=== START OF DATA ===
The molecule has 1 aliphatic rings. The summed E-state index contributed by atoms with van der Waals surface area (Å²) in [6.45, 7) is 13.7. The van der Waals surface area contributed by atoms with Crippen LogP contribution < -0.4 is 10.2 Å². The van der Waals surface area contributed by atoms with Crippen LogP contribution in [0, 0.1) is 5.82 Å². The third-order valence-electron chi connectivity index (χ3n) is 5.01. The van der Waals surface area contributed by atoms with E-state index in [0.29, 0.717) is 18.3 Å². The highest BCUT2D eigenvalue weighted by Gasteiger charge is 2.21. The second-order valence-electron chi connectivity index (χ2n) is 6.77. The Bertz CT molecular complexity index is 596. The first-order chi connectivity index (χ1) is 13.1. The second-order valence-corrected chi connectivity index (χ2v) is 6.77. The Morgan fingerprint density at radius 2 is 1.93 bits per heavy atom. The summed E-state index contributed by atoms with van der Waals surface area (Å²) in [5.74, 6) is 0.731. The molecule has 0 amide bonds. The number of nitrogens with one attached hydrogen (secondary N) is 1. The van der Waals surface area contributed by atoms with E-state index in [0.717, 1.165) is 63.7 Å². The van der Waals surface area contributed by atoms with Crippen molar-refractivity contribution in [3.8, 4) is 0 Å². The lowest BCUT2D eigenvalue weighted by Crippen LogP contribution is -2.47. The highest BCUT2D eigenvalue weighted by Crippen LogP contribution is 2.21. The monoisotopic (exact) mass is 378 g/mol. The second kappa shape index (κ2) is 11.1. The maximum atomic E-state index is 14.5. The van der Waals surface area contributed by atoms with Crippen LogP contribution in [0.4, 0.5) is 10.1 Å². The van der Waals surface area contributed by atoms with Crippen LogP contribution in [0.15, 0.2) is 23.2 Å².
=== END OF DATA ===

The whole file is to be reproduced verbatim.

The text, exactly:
The molecule has 1 aliphatic rings. The summed E-state index contributed by atoms with van der Waals surface area (Å²) in [6.45, 7) is 13.7. The van der Waals surface area contributed by atoms with Crippen LogP contribution < -0.4 is 10.2 Å². The van der Waals surface area contributed by atoms with Crippen LogP contribution in [0, 0.1) is 5.82 Å². The third-order valence-electron chi connectivity index (χ3n) is 5.01. The van der Waals surface area contributed by atoms with E-state index in [0.29, 0.717) is 18.3 Å². The highest BCUT2D eigenvalue weighted by Gasteiger charge is 2.21. The second-order valence-electron chi connectivity index (χ2n) is 6.77. The Bertz CT molecular complexity index is 596. The first-order chi connectivity index (χ1) is 13.1. The second-order valence-corrected chi connectivity index (χ2v) is 6.77. The Morgan fingerprint density at radius 2 is 1.93 bits per heavy atom. The summed E-state index contributed by atoms with van der Waals surface area (Å²) in [5.74, 6) is 0.731. The molecule has 0 amide bonds. The number of nitrogens with one attached hydrogen (secondary N) is 1. The van der Waals surface area contributed by atoms with E-state index in [0.717, 1.165) is 63.7 Å². The van der Waals surface area contributed by atoms with Crippen molar-refractivity contribution in [3.8, 4) is 0 Å². The lowest BCUT2D eigenvalue weighted by Crippen LogP contribution is -2.47. The highest BCUT2D eigenvalue weighted by Crippen LogP contribution is 2.21. The monoisotopic (exact) mass is 378 g/mol. The second kappa shape index (κ2) is 11.1. The maximum atomic E-state index is 14.5. The van der Waals surface area contributed by atoms with Crippen LogP contribution in [0.4, 0.5) is 10.1 Å². The van der Waals surface area contributed by atoms with Crippen LogP contribution in [0.15, 0.2) is 23.2 Å².